15. FINANCIAL INSTRUMENTS

Interest rate swap agreements
In February 2013, the Company entered into six interest rate swaps with Nordea Bank, of which two remained outstanding as of March 31, 2021, whereby the floating interest rate on an original principal amount of $260.0 million was switched to a fixed rate.

In February 2016, the Company entered into an interest rate swap with DNB whereby the floating interest on notional debt of $150.0 million was switched to a fixed rate. The contract had a forward start date of February 2019.

In March 2020, the Company entered into three interest rate swaps with DNB whereby the floating interest rate on notional debt totaling $250.0 million was switched to a fixed rate.

In April 2020, the Company entered into two interest rate swaps with Nordea Bank whereby the floating interest rate on notional debt totaling $150.0 million was switched to a fixed rate.

The reference rate for our interest rate swaps is LIBOR.

As of March 31, 2021, the Company recorded a derivative instruments receivable of $7.6 million (December 31, 2020: nil ) and a derivative instruments liability of $9.7 million (December 31, 2020: $19.3 million) in relation to these agreements. The Company recorded a gain on derivatives of $15.7 million in the three months ended March 31, 2021 (three months ended March 31, 2020: loss of $15.8 million) in relation to these agreements.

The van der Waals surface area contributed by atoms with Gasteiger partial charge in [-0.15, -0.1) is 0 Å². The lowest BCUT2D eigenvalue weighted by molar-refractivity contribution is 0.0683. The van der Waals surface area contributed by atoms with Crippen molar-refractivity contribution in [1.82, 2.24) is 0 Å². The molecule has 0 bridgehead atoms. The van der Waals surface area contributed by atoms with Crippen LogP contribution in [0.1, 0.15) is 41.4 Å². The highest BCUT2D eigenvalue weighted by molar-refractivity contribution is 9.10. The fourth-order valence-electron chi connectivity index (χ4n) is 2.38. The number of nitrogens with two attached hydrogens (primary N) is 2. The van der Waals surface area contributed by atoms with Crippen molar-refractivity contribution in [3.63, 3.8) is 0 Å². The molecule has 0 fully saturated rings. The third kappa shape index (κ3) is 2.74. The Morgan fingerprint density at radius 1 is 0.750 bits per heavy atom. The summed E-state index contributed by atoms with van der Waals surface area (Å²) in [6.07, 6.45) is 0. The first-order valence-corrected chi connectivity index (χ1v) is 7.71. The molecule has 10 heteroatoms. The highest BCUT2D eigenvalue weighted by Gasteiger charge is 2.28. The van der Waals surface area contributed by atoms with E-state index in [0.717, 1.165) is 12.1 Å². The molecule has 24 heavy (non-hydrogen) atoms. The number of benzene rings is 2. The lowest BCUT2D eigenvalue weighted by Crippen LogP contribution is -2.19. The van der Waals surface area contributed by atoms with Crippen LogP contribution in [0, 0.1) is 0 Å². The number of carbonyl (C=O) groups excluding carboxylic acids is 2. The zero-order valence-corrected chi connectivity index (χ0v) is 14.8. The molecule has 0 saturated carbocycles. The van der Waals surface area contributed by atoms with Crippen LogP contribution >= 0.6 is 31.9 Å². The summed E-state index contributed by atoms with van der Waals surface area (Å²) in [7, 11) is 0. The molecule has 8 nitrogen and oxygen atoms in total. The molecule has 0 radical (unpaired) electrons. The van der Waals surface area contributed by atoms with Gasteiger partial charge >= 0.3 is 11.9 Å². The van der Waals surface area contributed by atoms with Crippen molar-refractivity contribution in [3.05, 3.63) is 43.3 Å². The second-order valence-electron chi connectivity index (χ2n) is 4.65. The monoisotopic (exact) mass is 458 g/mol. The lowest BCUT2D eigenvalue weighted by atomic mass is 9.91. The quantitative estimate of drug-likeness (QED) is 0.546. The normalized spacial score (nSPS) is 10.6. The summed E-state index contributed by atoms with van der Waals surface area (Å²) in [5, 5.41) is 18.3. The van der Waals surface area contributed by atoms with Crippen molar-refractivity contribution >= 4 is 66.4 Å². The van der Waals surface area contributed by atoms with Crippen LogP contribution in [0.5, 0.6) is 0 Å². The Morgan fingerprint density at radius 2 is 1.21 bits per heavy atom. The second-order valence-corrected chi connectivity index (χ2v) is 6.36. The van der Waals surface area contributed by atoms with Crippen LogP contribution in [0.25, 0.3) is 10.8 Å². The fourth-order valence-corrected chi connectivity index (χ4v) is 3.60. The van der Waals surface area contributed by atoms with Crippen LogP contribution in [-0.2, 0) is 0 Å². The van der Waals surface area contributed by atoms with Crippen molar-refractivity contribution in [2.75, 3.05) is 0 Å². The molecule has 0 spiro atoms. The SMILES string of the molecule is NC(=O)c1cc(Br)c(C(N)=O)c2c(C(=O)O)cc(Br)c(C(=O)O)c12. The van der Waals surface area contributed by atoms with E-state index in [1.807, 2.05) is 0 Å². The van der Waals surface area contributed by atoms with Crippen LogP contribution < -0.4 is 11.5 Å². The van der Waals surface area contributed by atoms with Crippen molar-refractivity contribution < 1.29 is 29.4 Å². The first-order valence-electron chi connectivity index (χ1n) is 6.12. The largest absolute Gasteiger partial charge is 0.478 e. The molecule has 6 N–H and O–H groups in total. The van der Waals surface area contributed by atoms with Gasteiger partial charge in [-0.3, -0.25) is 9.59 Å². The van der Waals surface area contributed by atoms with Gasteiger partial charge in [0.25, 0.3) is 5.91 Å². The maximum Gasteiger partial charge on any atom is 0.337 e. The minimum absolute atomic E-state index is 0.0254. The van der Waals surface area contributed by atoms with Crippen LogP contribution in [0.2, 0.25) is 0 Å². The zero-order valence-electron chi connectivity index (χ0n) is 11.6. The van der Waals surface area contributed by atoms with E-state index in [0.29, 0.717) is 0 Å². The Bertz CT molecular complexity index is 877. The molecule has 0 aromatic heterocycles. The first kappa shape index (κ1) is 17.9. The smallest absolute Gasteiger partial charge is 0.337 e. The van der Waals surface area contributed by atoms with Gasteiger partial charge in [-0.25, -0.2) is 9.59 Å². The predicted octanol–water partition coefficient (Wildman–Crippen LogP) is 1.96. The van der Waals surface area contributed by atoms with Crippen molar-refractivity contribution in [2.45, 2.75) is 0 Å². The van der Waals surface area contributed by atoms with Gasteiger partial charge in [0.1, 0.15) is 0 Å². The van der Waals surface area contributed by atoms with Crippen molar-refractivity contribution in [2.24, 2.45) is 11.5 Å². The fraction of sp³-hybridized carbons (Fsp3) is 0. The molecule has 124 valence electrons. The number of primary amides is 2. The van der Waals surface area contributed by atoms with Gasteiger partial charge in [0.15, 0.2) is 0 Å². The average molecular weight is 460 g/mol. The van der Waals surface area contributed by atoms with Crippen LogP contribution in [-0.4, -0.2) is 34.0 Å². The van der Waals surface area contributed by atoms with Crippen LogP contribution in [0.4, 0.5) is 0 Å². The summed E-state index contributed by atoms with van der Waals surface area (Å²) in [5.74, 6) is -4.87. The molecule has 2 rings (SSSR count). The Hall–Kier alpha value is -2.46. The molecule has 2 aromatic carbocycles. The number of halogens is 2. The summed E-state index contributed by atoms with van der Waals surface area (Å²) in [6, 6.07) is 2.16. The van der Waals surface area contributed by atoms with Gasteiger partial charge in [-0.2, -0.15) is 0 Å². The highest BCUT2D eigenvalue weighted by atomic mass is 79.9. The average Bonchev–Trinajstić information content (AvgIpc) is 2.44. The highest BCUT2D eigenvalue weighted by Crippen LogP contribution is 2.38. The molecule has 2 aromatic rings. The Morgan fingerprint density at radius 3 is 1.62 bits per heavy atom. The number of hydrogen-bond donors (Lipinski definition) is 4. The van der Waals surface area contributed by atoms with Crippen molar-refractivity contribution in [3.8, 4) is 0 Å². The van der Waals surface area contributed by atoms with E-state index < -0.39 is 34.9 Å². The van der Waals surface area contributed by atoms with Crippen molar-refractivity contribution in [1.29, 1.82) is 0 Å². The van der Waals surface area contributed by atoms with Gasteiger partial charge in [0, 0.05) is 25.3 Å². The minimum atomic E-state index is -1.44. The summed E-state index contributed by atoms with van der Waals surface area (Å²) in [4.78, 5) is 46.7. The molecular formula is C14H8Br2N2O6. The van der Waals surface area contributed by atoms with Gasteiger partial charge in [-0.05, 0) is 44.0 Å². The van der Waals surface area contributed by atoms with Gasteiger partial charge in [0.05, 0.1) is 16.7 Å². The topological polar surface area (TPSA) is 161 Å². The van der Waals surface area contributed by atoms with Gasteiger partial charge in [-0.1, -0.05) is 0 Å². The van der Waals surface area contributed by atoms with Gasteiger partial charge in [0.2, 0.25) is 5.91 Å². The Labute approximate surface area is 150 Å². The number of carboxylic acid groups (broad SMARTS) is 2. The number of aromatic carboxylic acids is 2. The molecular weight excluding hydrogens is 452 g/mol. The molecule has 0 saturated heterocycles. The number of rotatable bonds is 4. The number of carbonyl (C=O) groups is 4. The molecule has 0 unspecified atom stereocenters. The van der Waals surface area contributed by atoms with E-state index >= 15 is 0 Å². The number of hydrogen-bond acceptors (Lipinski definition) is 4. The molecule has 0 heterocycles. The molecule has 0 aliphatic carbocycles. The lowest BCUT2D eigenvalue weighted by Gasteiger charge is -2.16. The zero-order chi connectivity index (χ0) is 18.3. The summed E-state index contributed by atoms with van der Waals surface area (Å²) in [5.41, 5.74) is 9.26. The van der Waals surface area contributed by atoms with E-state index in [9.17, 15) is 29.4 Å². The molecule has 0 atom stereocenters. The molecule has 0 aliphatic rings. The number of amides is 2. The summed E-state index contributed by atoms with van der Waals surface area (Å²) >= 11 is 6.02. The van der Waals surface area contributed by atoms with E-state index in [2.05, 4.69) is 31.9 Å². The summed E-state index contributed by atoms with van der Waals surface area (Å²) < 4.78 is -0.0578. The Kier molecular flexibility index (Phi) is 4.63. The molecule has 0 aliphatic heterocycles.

The interest rate swaps are not designated as hedges and are summarized as of March 31, 2021 as follows:
31

Notional Amount Inception Date Maturity Date Fixed Interest Rate
($000s)
11,318 June 2014 June 2021 1.7995 %
11,661 September 2014 September 2021 1.9070 %
150,000 February 2016 February 2026 2.1970 %
100,000 March 2020 March 2027 0.9750 %
50,000 March 2020 March 2027 0.6000 %
100,000 March 2020 March 2025 0.9000 %
100,000 April 2020 April 2027 0.5970 %
50,000 April 2020 April 2025 0.5000 %
572,979

Fair Values
The carrying value and estimated fair value of the Company's financial assets and liabilities as of March 31, 2021 and December 31, 2020 are as follows:
2021 2020

(in thousands of $)
Carrying
Value
Fair
Value
Carrying
Value
Fair
Value
Assets:
Cash and cash equivalents 151,010 151,010 174,721 174,721
Restricted cash 2,778 2,778 14,928 14,928